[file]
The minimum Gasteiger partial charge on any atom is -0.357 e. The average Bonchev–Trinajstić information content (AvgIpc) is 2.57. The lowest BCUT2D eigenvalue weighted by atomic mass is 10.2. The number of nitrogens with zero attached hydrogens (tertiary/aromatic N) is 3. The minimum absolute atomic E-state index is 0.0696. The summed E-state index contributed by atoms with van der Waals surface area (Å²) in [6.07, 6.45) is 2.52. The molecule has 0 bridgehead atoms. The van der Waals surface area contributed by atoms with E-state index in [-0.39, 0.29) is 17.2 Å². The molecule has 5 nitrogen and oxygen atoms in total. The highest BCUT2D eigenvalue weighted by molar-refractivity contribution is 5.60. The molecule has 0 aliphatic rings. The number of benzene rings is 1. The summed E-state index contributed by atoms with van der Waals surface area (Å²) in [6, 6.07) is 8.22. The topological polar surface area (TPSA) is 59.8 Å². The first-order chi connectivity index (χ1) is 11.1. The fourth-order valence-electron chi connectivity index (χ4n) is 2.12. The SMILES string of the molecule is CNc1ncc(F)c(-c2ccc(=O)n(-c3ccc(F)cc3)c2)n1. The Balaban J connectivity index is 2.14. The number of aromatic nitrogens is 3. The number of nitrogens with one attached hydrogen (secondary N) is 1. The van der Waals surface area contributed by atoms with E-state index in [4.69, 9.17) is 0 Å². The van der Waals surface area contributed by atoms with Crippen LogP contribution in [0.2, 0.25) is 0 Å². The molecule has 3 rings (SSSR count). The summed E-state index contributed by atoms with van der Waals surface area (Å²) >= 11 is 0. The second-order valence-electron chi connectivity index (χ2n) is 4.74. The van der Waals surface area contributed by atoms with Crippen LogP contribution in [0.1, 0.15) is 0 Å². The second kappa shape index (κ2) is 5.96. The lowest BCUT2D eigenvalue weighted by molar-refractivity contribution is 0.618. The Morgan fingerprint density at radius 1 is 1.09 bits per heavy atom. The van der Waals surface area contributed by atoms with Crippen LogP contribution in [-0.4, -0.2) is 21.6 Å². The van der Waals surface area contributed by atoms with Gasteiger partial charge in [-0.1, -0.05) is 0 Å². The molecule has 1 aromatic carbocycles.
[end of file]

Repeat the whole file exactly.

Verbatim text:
The minimum Gasteiger partial charge on any atom is -0.357 e. The average Bonchev–Trinajstić information content (AvgIpc) is 2.57. The lowest BCUT2D eigenvalue weighted by atomic mass is 10.2. The number of nitrogens with zero attached hydrogens (tertiary/aromatic N) is 3. The minimum absolute atomic E-state index is 0.0696. The summed E-state index contributed by atoms with van der Waals surface area (Å²) in [6.07, 6.45) is 2.52. The molecule has 0 bridgehead atoms. The van der Waals surface area contributed by atoms with E-state index in [-0.39, 0.29) is 17.2 Å². The molecule has 5 nitrogen and oxygen atoms in total. The highest BCUT2D eigenvalue weighted by molar-refractivity contribution is 5.60. The molecule has 0 aliphatic rings. The number of benzene rings is 1. The summed E-state index contributed by atoms with van der Waals surface area (Å²) in [6, 6.07) is 8.22. The topological polar surface area (TPSA) is 59.8 Å². The first-order chi connectivity index (χ1) is 11.1. The fourth-order valence-electron chi connectivity index (χ4n) is 2.12. The SMILES string of the molecule is CNc1ncc(F)c(-c2ccc(=O)n(-c3ccc(F)cc3)c2)n1. The Balaban J connectivity index is 2.14. The number of aromatic nitrogens is 3. The number of nitrogens with one attached hydrogen (secondary N) is 1. The van der Waals surface area contributed by atoms with E-state index in [4.69, 9.17) is 0 Å². The van der Waals surface area contributed by atoms with Crippen LogP contribution in [0.2, 0.25) is 0 Å². The molecule has 3 rings (SSSR count). The summed E-state index contributed by atoms with van der Waals surface area (Å²) >= 11 is 0. The second-order valence-electron chi connectivity index (χ2n) is 4.74. The van der Waals surface area contributed by atoms with Crippen LogP contribution in [0.1, 0.15) is 0 Å². The second kappa shape index (κ2) is 5.96. The lowest BCUT2D eigenvalue weighted by molar-refractivity contribution is 0.618. The Morgan fingerprint density at radius 1 is 1.09 bits per heavy atom. The van der Waals surface area contributed by atoms with Crippen LogP contribution in [-0.4, -0.2) is 21.6 Å². The van der Waals surface area contributed by atoms with Gasteiger partial charge in [-0.1, -0.05) is 0 Å². The molecule has 1 aromatic carbocycles.